Well, the front part today at least. Regarding the “digital” parts of photography, many articles have already covered the importance of checking that your computer output device (monitor, and eventually printer) are properly calibrated/profiled etc…, so that the colours represented “in the digital domain” (i.e. as numbers in your computer) come out looking like we’d expect them to. Up to now, not so much attention has been paid to what happens before we get into the “digital domain” in the first place – i.e. how the camera we use perceives colours, and also how the lighting we have may be affecting the way it “sees” the colours.

There are basically two things that can affect the way a camera will record the colours in a scene:

  • The light illuminating the scene. For most sources, its “colour temperature” – though other sources like LEDs and low-energy lights have special characteristics too. (These can be weird: they emit light with very irregular spectra, with some colours missing altogether so they could appear as black in your picture!) In general, your camera flash is the best bet where practical, but if you must use continuous lighting, lamps (including LEDs) have a “Colour Rendering Index” (CRI) which must be above 90, preferably 95, if you need to render colours correctly.
  • The camera sensor. Here, problems could be caused by a variety things, but the combined effect of these is that the cameras sensor is a good, but not perfect, converter of light to digits.

Both sources of colour variation can be addressed in one go, by using a colour calibration chart. By photographing this chart alongside the subject of your picture, a “profile” can be built that can be used to cancel out pretty well all of the affects mentioned above.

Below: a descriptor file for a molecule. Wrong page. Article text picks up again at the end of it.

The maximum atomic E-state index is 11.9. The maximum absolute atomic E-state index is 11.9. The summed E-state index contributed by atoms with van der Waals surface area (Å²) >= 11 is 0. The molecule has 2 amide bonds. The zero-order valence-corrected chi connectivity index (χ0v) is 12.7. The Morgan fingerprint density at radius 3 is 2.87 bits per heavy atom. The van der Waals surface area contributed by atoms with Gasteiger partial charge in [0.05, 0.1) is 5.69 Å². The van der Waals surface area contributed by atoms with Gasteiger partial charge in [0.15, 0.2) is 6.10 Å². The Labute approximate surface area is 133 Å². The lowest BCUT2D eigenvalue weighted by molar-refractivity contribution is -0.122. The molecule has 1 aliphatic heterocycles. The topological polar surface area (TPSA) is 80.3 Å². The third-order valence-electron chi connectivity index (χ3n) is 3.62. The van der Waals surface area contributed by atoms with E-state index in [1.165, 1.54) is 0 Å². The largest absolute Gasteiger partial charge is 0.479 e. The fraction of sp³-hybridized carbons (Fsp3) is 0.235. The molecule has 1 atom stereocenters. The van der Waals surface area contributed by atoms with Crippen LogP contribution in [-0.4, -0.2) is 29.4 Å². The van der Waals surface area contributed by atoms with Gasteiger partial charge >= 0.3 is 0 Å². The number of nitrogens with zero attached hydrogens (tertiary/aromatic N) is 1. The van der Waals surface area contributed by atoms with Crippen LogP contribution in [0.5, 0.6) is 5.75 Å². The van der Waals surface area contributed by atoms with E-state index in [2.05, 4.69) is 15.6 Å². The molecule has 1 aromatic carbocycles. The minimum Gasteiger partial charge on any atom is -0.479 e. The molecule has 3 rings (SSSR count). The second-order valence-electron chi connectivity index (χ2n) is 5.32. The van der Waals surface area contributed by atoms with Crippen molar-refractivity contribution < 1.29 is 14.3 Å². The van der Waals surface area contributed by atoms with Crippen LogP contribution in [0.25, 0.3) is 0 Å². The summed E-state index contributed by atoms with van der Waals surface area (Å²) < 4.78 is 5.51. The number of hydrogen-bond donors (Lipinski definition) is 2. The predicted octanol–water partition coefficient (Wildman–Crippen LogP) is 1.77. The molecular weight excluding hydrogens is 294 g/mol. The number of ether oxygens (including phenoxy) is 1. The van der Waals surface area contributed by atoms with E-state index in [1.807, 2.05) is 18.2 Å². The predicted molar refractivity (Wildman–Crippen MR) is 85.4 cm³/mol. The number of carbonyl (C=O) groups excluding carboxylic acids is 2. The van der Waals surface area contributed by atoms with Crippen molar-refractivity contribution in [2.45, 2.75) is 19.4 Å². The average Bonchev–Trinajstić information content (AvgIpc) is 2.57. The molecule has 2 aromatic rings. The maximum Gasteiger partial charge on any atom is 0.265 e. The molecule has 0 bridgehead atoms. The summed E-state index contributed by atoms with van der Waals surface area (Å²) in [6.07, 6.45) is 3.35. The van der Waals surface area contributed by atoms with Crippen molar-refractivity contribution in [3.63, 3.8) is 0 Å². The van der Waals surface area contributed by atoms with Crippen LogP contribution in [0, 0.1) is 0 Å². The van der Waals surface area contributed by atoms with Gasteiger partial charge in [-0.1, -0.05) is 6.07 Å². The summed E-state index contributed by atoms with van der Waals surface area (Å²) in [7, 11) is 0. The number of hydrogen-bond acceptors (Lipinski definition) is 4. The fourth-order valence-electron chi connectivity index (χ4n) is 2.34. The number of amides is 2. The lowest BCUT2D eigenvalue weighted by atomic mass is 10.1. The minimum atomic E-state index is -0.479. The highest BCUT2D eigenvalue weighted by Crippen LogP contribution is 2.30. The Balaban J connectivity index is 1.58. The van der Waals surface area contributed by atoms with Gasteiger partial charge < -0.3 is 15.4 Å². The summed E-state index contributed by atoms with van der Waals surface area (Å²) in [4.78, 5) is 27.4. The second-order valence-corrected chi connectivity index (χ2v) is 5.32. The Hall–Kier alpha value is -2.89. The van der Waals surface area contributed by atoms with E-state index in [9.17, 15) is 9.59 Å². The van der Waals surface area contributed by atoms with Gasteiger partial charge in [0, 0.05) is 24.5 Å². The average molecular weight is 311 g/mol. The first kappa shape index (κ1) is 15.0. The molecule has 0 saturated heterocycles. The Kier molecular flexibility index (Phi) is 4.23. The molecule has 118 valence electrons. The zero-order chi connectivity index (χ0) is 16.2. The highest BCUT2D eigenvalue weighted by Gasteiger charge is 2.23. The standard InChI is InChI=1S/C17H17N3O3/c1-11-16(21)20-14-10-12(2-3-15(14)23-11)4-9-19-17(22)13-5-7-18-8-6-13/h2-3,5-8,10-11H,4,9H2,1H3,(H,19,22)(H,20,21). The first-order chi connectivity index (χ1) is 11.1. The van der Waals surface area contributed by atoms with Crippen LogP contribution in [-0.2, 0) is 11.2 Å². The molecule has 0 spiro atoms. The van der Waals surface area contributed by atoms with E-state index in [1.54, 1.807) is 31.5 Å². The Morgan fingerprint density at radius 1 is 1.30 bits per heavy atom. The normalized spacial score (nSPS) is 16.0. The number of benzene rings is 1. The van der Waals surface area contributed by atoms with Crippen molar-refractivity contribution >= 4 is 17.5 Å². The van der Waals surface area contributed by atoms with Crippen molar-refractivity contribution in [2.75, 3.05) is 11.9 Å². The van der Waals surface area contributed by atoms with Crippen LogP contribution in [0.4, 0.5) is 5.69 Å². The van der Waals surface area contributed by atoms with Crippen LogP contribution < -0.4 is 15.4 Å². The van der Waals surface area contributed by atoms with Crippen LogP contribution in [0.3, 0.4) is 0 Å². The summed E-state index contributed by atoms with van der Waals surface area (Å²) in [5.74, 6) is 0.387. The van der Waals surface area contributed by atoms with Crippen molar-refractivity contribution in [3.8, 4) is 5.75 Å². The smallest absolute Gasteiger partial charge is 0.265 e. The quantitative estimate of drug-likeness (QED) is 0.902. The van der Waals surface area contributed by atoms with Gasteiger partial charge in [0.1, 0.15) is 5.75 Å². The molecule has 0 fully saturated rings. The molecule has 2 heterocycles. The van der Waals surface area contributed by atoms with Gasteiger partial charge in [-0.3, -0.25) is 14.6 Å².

Looking into what is available, it became apparent that, while support for Adobe products seemed fairly prevalent, other platforms such a Capture One (my photo processor of choice) seemed less well served. X-Rite Pantone® seemed to be the only reputable source of the necessary tools (my ColorMunki Photo monitor calibrator comes from there too). On the basis of this I purchased an X-Rite “ColorChecker passport”, and downloaded its accompanying software.

The colour temperature of the light can, to a great extent, be compensated by selecting the appropriate “white balance” setting, either when you capture the image or in post processing. (If using JPEG, you really must do this when shooting). The camera’s default “profile” can also be used of course, but is this precise enough?

To be honest, for the vast majority of pictures, the answer is yes. But for the specific application I have (reproducing paintings etc…), it may not be ideal. Thankfully, companies the likes of X-Rite, Adobe and Phase One make it very easy to set up the necessary “camera profile” that provides compensation for all these non-ideal phenomena (at least when using raw format), by including the colourful patches in a test shot or two, using RAW format. Process the test shots, assuring that the default profile is turned off (in Capture One Pro, this is under “Base Characteristics” – see the screen grabs: they are similar in Lightroom) and setting the response curve to “linear”, we then need to isolate the colour checker by cropping to it, to make an image suitable for the X-Rite software to analyse.

  Select these for camera calibration

Having done that, we then need to export an image that the X-Rite programme can read. This must be 16-bit TIFF, and not be influenced by any output profile. (For Adobe users, a DNG file can be used instead of TIFF). So, we select “embed camera profile”, which through the above step is now set to be fully neutral.

  Output process

We can then simply “drag and drop” the resulting TIFF image into the X-Rite programme, tweak the automatically detected reference points and let it do its magic. Give the resulting profile a name to remember, selecting “ICC” for Capture One Pro or “DNG” for Adobe, and save it.

Back in Capture One (or Lr / Ps), select the camera ICC profile just created (and select “auto” Curve) in the “Base Characteristics”

and you’re ready to roll with a very nicely calibrated front end!